May 15th 2010


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Articles from this issue:

COVER STORY: Henry Tax Review’s vicious attack on miners, families

FAMILIES: How Henry tax proposals will undermine families

EDITORIAL: Rudd to bankroll human rights activists

CANBERRA OBSERVED: Verdict on the Kevin Rudd experiment

FEDERALISM: Hawke, Howard and Abbott seek to curb states' powers

GLOBAL FINANCIAL CRISIS: Fault-lines widen in world's financial system

UNITED STATES: Is President Obama a real-life Manchurian candidate?

KOREAN PENINSULA: Torpedo attack suspected in mystery sinking

FOREIGN AFFAIRS: China and the West: war without guns

UNITED KINGDOM: Christianity criminalised in Britain

EDUCATION: Maths Online: the new resource for students, parents and home-schoolers

SOCIETY: How biotechnology affects the family

GENDER AND IDENTITY: Children with gender identity disorder

OPINION: America: the most generous nation on earth

Let's create new Australian states (letter)

Labor and Liberals on childcare (letter)

AS THE WORLD TURNS: Canadian province may scrap human rights tribunal; Lithuanian president told to support Baltic gay march; UK Lib Dems' secret support base - Muslims; Stalin's Ukrainian famine; Why the left can't stand Sarah Palin

BOOK REVIEW: KEYNES: The Return of the Master, by Robert Skidelsky

BOOK REVIEW: THE WORLD BENEATH: A Novel, by Cate Kennedy

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Labor and Liberals on childcare (letter)


by Alan Barron

News Weekly, May 15, 2010


Sir,

Tony Abbott presents himself as a political conservative dedicated to a Christian values system. Yet when it comes to formulating policy, he appears to set aside these beliefs.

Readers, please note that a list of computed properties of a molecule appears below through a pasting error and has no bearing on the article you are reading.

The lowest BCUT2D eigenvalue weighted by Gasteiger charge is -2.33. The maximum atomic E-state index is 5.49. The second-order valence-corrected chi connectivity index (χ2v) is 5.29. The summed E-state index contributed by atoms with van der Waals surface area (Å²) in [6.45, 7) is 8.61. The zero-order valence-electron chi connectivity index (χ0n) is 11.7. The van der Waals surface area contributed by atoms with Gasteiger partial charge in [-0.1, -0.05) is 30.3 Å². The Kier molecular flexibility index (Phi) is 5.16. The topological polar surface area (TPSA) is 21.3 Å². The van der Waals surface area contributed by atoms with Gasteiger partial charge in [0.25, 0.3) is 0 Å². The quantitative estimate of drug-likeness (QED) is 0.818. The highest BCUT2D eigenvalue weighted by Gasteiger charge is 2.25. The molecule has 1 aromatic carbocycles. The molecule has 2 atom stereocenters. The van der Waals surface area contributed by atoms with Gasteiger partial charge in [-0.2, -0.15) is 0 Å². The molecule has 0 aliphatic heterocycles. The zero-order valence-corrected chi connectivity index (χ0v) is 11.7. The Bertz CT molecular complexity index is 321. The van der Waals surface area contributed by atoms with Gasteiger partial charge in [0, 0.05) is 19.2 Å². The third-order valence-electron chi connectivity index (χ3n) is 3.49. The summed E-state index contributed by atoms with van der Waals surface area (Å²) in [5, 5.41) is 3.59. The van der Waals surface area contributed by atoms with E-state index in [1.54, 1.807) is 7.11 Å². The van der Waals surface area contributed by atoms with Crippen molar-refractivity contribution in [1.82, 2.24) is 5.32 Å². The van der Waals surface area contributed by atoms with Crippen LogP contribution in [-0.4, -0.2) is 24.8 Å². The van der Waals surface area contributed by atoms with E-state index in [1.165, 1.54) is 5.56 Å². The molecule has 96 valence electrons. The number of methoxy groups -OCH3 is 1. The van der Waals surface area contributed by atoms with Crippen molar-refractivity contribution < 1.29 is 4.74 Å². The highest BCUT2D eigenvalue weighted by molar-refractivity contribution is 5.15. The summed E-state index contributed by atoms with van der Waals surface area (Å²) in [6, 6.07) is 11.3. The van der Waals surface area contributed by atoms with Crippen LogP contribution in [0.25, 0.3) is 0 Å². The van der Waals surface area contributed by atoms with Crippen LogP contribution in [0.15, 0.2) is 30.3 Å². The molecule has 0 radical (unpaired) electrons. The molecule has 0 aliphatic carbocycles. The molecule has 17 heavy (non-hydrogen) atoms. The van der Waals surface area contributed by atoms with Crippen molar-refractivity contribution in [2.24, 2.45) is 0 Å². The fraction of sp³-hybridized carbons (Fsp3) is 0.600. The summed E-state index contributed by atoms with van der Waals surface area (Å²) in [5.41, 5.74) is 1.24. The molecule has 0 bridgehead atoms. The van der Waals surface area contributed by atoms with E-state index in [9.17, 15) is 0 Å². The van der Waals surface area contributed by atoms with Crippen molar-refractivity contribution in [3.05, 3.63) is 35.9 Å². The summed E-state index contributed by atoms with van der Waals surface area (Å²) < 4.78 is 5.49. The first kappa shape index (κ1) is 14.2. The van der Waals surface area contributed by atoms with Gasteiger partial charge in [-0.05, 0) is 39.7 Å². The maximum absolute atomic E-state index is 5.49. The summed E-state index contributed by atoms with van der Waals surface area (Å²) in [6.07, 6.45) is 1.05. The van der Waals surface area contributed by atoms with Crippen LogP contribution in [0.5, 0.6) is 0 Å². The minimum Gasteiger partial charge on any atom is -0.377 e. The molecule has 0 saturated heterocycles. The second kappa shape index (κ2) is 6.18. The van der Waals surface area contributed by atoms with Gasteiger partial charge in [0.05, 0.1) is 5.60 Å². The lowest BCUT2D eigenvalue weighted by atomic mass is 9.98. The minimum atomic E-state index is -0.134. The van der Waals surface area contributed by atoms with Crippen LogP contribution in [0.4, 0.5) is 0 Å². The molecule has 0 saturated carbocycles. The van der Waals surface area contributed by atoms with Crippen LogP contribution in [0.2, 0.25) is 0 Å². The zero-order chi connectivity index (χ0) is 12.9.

Once he stated that paid paternity leave would be brought in "over his dead body"; now he is enthusiastic about promoting his six-months paid parental leave funded by a levy on big business.

Before Mr Abbott acts in haste to better Labor's paid parental leave policy, he should reconsider his latest thought bubble on the subject. Currently, a woman who forgoes a full-time income in order to stay at home and care for her own children, is seriously penalised by the government for so doing.

A stay-at-home mum receives, on average, a total of $8,112, which comprises the $5,000 birth allowance and the Family Tax Benefit part B of $3,112.

On the other hand, a woman who goes back to paid employment after her paid parental leave entitlement runs out and who outsources her child-minding, receives not only the benefit of a full-time income, but also $13,383 annually, based on $7,342 paid parental leave plus childcare subsidies and rebates from the government to the value of $6,041.

In the first year of the birth of the child, a waged mother would receive 65 per cent more than a stay-at-home mother. In the following years, a waged mother would receive 94 per cent more than an unwaged mother. In other words, single-breadwinner families subsidise the child-minding arrangements of better-off families enjoying two full-time incomes.

Both the Labor and Liberal schemes are discriminatory, unfair and unjust. They are designed to entice women back into the paid workforce and financially penalise women who choose to stay at home and give their child their full-time care and devotion, which research shows, is the best possible care for a child.

A much better and fairer system would be to scrap the present arrangements and replace them with a voucher system, which would offer women a real and genuine choice as to how they want to organise child-rearing.

Alan Barron,
Grovedale, Vic.




























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